Facebook Ads Newsletter #6

How diversity makes a difference in advertising, Facebook testing topic exclusion controls, and why Facebook is so upset over the iOS 14 update

Say what you want about Facebook, but they work hard to make advertisers happy. They understand where their money comes from and are constantly providing research and testing new tools to help us run more effective ads.

This is why it’s so important to stay up to date with the latest information. Facebook advertising isn’t just changing. It’s evolving and for the better. By keeping up with all the new advancements you’re arming yourself with new tools you can use to drive better results for yourself and your clients.

This week again shows how Facebook is working hard to provide us with new insights, as well as listening to our concerns and developing new features to help us do our jobs better.

With that said, in this newsletter, we’re going to cover some research that shows how diversity helps your advertising, Facebook’s testing of topic exclusion controls, and gain a little more insight into why Facebook is so upset with the latest iOS 14 update.

Image Credit: Search Engine Journal

Including Diversity in Your Ads Improves Your Results

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Diversity has been a prominent buzzword in advertising over the last few years. Everyone wants to make sure their ads represent everyone equally so no group is left out. We can all agree this is the right thing to do, but some recent research from Facebook shows that it’s actually beneficial for your sales as well.

When surveyed, 54% of consumers said they didn’t feel fully represented in online advertising, and 71% expected brands to promote diversity in their advertising.

It goes without saying that if someone doesn’t feel like they’re represented in your advertising they’re not going to buy from you. So, it makes sense that more diversity will equal better results, and the research backs that up.

After analyzing the results of 25 brand lift studies they found that campaigns with more diversity had higher ad recall rates amongst consumers. And in 90% of their simulations diversity was the key to improving ad recall.

The study also found that women are more likely to recall ads that feature women and men are more likely to recall ads that feature men. So, if you’re targeting a certain demographic make sure they’re featured in your advertising.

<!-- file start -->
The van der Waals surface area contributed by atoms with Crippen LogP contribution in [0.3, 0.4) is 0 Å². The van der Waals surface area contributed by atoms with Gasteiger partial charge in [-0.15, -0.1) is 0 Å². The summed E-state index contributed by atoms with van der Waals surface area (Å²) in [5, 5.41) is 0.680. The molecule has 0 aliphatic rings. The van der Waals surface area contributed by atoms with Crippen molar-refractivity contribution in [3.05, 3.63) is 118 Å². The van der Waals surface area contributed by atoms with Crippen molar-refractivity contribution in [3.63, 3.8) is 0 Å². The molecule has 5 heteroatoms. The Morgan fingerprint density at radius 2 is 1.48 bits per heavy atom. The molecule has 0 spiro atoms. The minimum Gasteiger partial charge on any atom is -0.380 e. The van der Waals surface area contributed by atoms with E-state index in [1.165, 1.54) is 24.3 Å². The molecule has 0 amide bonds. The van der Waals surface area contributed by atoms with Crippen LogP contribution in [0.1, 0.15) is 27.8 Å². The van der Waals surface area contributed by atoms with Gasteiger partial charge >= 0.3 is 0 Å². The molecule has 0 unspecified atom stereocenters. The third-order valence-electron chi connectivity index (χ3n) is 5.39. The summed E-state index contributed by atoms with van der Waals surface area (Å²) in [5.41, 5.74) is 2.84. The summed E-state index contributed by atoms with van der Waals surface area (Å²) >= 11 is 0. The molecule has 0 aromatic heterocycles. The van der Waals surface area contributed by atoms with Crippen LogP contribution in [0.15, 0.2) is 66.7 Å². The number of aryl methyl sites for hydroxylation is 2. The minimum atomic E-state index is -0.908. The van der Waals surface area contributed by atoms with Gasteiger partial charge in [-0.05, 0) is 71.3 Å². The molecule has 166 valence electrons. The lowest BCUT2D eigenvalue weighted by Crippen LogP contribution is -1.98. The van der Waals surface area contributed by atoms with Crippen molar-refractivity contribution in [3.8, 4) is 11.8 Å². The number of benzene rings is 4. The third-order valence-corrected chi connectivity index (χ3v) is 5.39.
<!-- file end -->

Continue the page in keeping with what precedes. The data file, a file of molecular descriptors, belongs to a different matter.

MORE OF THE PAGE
It’s not just a lack of diversity that’s the issue though. Misrepresentation is also a problem. According to the research, women are 14.1 times more likely than men to be shown in revealing clothing, and men are 2.4 times more likely than women to be presented as angry.

So, in addition to including diversity in your ads, you should also think about getting rid of these stereotypes and representing groups more accurately.

Facebook Testing Topic Exclusion Controls

Image Credit: Wordstream

Have you ever given any thought about what topics and posts your ads are appearing next to? For example, if you’re selling baby clothes you probably don’t want your ad to show up next to an ad for a horror movie.

A number of advertisers have raised concerns over this, and Facebook has listened. Starting in the next month or so the company will begin testing a new tool that will allow you to indicate certain topics that you don’t want your ads to appear next to.

Testing will take place with a small group of advertisers and is expecting to take up to a year to complete. So, it will likely be a while yet until we have access to this new feature, but it’s definitely exciting news.

The more tools advertisers have to optimize their ad placement the better, and you have to think this new feature will help drive better results.

When people see a post or ad they don’t like they quickly scroll past it, and there’s a good chance that if your ad is directly afterwards it could get scrolled past as well. Or if someone sees something that upsets them they’re probably less likely to click on your ad because they’re distracted.

I’ll be interested to hear about the results of their testing and look forward to trying out this new feature sometime in the future.

Facebook Insiders Reveal Why Company is so Upset About iOS 14 Update

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I’ve been talking a lot about the iOS 14 update and why it could potentially be an issue for Facebook advertising. The reasons are rather technical, so it’s understandable if you’re a little confused why Facebook is so upset about this.

In a recent article by CNBC, some former Facebook insiders shed some light on why the company is making such a big deal about this, so I thought I’d share some of what they had to say.

The source of contention is a unique device identifier on every Apple device called the IDFA. Facebook uses this ID to help target ads to users and estimate how effective they are. However, with the new iOS 14 update, any app that wants to use this kind of tracking will have to ask users to permit it. If a user decides to opt-out it will make ad tracking more difficult.

The primary metric this will impact is view-through conversions. This is when someone sees an ad, doesn’t immediately click on it, but later makes a purchase. Without IDFA tracking this data point is hard to pin down.

However, according to the insiders interviewed for this article, most small businesses won’t notice much of a difference. These types of campaigns require less targeting so in reality, most of us don’t need to worry about it.

And if you are concerned about not being able to track view-through conversions they recommend using Facebook Shops. If a sale happens on Facebook then IDFA tracking isn’t necessary to track this metric.

That’s all the news for this week. Thanks so much for reading and I’ll be back soon with another update!

Prakhar